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PO Box 360
Trenton, NJ 08625-0360
|Fred M. Jacobs, M.D., J.D.|
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These rules also establish health requirements for dogs imported into the state and procedures for the transportation of animals by animal control officers. The department is proposing technical amendments throughout the chapter. In addition, the department is proposing substantive amendments as described below.
The department proposes to amend N.J.A.C. 8:23-1.2 to specifically identify animal control officers as among those obligated to report animal rabies cases to the local health agency. Rapid and accurate notification is essential so that specimens for rabies testing are submitted properly, people and domestic animals exposed to rabies are identified and human rabies post-exposure prophylaxis is administered, if needed. The department proposes to delete reference to notification via telegraph, and to authorize notification via facsimile and electronic mail, to recognize modern communication methods.
The department proposes to amend N.J.A.C. 8:23-1.4 to delete the phrase “of the psittacine family” from the heading and rule text, to make the requirements of this section applicable to dealers in all types of pet birds. This will enhance the protection of the public from the disease because all pet birds are susceptible to psittacosis and can transmit the disease to humans and other birds.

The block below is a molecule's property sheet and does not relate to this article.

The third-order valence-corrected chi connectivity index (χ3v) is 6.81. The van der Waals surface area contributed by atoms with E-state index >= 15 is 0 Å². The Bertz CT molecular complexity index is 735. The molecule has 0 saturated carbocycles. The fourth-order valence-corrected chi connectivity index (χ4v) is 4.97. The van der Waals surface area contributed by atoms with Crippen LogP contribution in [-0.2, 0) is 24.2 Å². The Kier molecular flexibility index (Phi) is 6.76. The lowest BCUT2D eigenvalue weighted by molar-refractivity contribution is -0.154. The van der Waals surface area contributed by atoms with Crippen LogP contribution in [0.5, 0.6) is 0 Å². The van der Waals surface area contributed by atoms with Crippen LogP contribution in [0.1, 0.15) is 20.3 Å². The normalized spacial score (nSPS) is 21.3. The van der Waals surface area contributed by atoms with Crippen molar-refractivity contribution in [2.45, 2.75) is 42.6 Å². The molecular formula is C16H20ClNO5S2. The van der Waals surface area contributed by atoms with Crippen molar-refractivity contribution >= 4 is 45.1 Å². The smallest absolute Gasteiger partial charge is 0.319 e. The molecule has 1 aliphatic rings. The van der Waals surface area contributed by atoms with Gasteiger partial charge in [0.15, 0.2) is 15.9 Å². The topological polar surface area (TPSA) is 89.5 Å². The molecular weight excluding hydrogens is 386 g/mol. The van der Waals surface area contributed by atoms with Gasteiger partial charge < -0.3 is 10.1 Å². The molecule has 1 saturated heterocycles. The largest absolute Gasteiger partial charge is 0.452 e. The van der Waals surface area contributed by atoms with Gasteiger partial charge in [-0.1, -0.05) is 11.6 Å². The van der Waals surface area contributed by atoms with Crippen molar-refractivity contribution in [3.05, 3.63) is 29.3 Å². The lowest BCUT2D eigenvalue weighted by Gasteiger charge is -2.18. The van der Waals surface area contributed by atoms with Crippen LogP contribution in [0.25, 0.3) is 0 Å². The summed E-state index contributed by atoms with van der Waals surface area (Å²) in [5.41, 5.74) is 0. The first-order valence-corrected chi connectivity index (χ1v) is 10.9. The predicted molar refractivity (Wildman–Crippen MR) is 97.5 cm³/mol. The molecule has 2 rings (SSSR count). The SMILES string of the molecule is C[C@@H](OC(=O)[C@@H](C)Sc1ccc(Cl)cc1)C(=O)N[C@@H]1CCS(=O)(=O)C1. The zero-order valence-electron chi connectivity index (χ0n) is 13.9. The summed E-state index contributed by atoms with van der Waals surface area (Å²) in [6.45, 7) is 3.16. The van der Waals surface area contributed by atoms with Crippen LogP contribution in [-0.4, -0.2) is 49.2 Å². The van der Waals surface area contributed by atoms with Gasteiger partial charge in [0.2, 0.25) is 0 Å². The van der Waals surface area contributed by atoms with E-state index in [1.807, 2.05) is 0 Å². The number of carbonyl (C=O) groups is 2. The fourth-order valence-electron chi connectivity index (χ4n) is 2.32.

N.J.A.C. 8:23-1.6 was enacted prior to 1969, and describes the herd testing program. The section prohibits the sale of milk from dairy animals unless the animals are free from brucellosis.
The department has reviewed this rule and determined that it is redundant of other more specific and more appropriately located rules requiring brucellosis testing of dairy herds and prohibiting the sale of milk from dairy herds not proven free from brucellosis. These other rules are N.J.A.C. 8:21-10 in the department’s Food and Drugs rules relating to milk products and N.J.A.C. 2:2-2 in the Department of Agriculture’s Disease Control Program rules relating to bovine brucellosis control and eradication. As these other rules address more appropriately the prevention of brucellosis in dairy herds, and the requirement of testing as a condition of the pasteurization and sale of milk to the public, the department has determined to repeal N.J.A.C. 8:23-1.6.
The department initially adopted N.J.A.C. 8:23-2 in 1972. The subchapter provides requirements relating to the sale or distribution of live turtles, to prevent the spread of turtle-borne salmonellosis. The department is proposing to amend the subchapter to reflect and incorporate the FDA’s 1975 ban on the sale of viable turtle eggs and live turtles of carapace (shell) length of under four inches.
The department promulgated N.J.A.C. 8:23-3 in 2000 to standardize the requirements for the transportation of animals by municipally appointed certified animal control officers pursuant to N.J.S.A. 4:19-15.16b, regardless of whether the municipal animal control officer is affiliated with a licensed animal facility. N.J.A.C. 8:23A-1 applies to certain licensed animal facilities, but not to municipally appointed animal control officers who are unaffiliated with particular licensed facilities.
The proposal appears in the
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Department of Health
P. O. Box 360, Trenton, NJ 08625-0360